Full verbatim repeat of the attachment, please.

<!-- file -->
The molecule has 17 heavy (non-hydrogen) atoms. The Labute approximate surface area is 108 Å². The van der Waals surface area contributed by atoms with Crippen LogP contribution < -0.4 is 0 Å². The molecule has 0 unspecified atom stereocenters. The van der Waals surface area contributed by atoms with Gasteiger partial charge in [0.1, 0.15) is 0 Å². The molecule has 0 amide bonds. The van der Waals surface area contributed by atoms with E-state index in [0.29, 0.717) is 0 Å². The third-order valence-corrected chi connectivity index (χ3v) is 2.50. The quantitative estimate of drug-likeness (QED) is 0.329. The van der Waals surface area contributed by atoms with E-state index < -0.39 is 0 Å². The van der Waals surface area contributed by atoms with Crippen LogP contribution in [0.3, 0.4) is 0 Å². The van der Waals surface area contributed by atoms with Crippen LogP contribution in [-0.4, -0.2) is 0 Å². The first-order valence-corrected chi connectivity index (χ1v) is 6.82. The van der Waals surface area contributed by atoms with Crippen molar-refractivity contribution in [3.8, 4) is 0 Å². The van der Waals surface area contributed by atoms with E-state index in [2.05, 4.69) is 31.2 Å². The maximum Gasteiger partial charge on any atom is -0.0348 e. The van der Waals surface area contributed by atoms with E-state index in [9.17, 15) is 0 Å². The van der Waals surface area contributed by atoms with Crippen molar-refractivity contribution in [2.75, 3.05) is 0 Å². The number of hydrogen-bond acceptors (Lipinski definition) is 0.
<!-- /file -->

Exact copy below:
The molecule has 17 heavy (non-hydrogen) atoms. The Labute approximate surface area is 108 Å². The van der Waals surface area contributed by atoms with Crippen LogP contribution < -0.4 is 0 Å². The molecule has 0 unspecified atom stereocenters. The van der Waals surface area contributed by atoms with Gasteiger partial charge in [0.1, 0.15) is 0 Å². The molecule has 0 amide bonds. The van der Waals surface area contributed by atoms with E-state index in [0.29, 0.717) is 0 Å². The third-order valence-corrected chi connectivity index (χ3v) is 2.50. The quantitative estimate of drug-likeness (QED) is 0.329. The van der Waals surface area contributed by atoms with E-state index < -0.39 is 0 Å². The van der Waals surface area contributed by atoms with Crippen LogP contribution in [0.3, 0.4) is 0 Å². The van der Waals surface area contributed by atoms with Crippen LogP contribution in [-0.4, -0.2) is 0 Å². The first-order valence-corrected chi connectivity index (χ1v) is 6.82. The van der Waals surface area contributed by atoms with Crippen molar-refractivity contribution in [3.8, 4) is 0 Å². The van der Waals surface area contributed by atoms with E-state index in [2.05, 4.69) is 31.2 Å². The maximum Gasteiger partial charge on any atom is -0.0348 e. The van der Waals surface area contributed by atoms with E-state index in [9.17, 15) is 0 Å². The van der Waals surface area contributed by atoms with Crippen molar-refractivity contribution in [2.75, 3.05) is 0 Å². The number of hydrogen-bond acceptors (Lipinski definition) is 0.